Monday, July 18, 2011

Chapter 4

Chapter 4

I understand ‘collaboration’ in the context of wikis much more so than with Blogs. [p59.]

I agree that Wikipedia can -- almost always is -- the starting point for research, but it should be the student who then digs deeper -- not the teacher -- to support or disavow the accuracy of the entry. [pp.59-60]

The idea of “ … basically building a text for their course[s] …” is a very interesting idea. [p63.]

Obviously, this chapter has lots of tid-bits of information/factoids such as, for example, the origin of the word “wiki” (“wiki-wiki” means “quick” in Hawaiian). [p.55]

Louis J. Sheehan

Sunday, August 29, 2010

Bat and Weasels 552.bat.00 Louis J. Sheehan, Esquire

The Wolf and the Lamb

Wolf, meeting with a Lamb astray from the fold, resolved not to lay violent hands on him, but to find some plea to justify to the Lamb the Wolf's right to eat him. He thus addressed him: "Sirrah, last year you grossly insulted me." "Indeed," bleated the Lamb in a mournful tone of voice, "I was not then born." Then said the Wolf, "You feed in my pasture." "No, good sir," replied the Lamb, "I have not yet tasted grass." Again said the Wolf, "You drink of my well." "No," exclaimed the Lamb, "I never yet drank water, for as yet my mother's milk is both food and drink to me." Upon which the Wolf seized him and ate him up, saying, "Well! I won't remain supperless, even though you refute every one of my imputations." The tyrant will always find a pretext for his tyranny.

The Bat and the Weasels

A Bat who fell upon the ground and was caught by a Weasel pleaded to be spared his life. The Weasel refused, saying that he was by nature the enemy of all birds. The Bat assured him that he was not a bird, but a mouse, and thus was set free. Shortly afterwards the Bat again fell to the ground and was caught by another Weasel, whom he likewise entreated not to eat him. The Weasel said that he had a special hostility to mice. The Bat assured him that he was not a mouse, but a bat, and thus a second time escaped.

It is wise to turn circumstances to good account.

Sunday, August 22, 2010

undistinguished 773.und.000 Louis J. Sheehan, Esquire

Meanwhile, without any evident cause, the statue of Victory at Camulodunum fell prostrate and turned its back to the enemy, as though it fled before them. Women excited to frenzy prophesied impending destruction; ravings in a strange tongue, it was said, were heard in their Senate-house; their theatre resounded with wailings, and in the estuary of the Tamesa had been seen the appearance of an overthrown town; even the ocean had worn the aspect of blood, and, when the tide ebbed, there had been left the likenesses of human forms, marvels interpreted by the Britons, as hopeful, by the veterans, as alarming. But as Suetonius was far away, they implored aid from the procurator, Catus Decianus. All he did was to send two hundred men, and no more, without regular arms, and there was in the place but a small military force. Trusting to the protection of the temple, hindered too by secret accomplices in the revolt, who embarrassed their plans, they had constructed neither fosse nor rampart; nor had they removed their old men and women, leaving their youth alone to face the foe. Surprised, as it were, in the midst of peace, they were surrounded by an immense host of the barbarians. All else was plundered or fired in the onslaught; the temple where the soldiers had assembled, was stormed after a two days' siege. The victorious enemy met Petilius Cerialis, commander of the ninth legion, as he was coming to the rescue, routed his troops, and destroyed all his infantry. Cerialis escaped with some cavalry into the camp, and was saved by its fortifications. Alarmed by this disaster and by the fury of the province which he had goaded into war by his rapacity, the procurator Catus crossed over into Gaul.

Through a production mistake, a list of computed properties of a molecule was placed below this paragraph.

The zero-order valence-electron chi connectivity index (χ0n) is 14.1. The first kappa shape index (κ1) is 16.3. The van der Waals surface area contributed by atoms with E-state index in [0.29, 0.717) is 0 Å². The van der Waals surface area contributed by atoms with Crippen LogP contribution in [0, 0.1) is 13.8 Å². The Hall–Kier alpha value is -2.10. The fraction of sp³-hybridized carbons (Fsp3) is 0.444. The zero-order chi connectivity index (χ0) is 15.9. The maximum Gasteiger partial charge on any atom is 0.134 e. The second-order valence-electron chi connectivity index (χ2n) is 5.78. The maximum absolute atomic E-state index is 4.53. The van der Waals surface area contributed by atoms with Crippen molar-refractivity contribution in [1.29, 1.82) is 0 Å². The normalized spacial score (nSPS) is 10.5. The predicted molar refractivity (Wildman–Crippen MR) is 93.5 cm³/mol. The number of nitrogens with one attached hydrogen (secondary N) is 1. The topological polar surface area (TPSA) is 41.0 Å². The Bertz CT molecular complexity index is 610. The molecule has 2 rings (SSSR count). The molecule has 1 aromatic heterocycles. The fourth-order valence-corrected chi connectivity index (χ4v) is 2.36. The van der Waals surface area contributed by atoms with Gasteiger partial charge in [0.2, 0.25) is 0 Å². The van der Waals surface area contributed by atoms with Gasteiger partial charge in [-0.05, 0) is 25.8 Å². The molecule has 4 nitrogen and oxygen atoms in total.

Suetonius, however, with wonderful resolution, marched amidst a hostile population to Londinium, which, though undistinguished by the name of a colony, was much frequented by a number of merchants and trading vessels. Uncertain whether he should choose it as a seat of war, as he looked round on his scanty force of soldiers, and remembered with what a serious warning the rashness of Petilius had been punished, he resolved to save the province at the cost of a single town. Nor did the tears and weeping of the people, as they implored his aid, deter him from giving the signal of departure and receiving into his army all who would go with him. Those who were chained to the spot by the weakness of their sex, or the infirmity of age, or the attractions of the place, were cut off by the enemy. Like ruin fell on the town of Verulamium, for the barbarians, who delighted in plunder and were indifferent to all else, passed by the fortresses with military garrisons, and attacked whatever offered most wealth to the spoiler, and was unsafe for defence. About seventy thousand citizens and allies, it appeared, fell in the places which I have mentioned. For it was not on making prisoners and selling them, or on any of the barter of war, that the enemy was bent, but on slaughter, on the gibbet, the fire and the cross, like men soon about to pay the penalty, and meanwhile snatching at instant vengeance.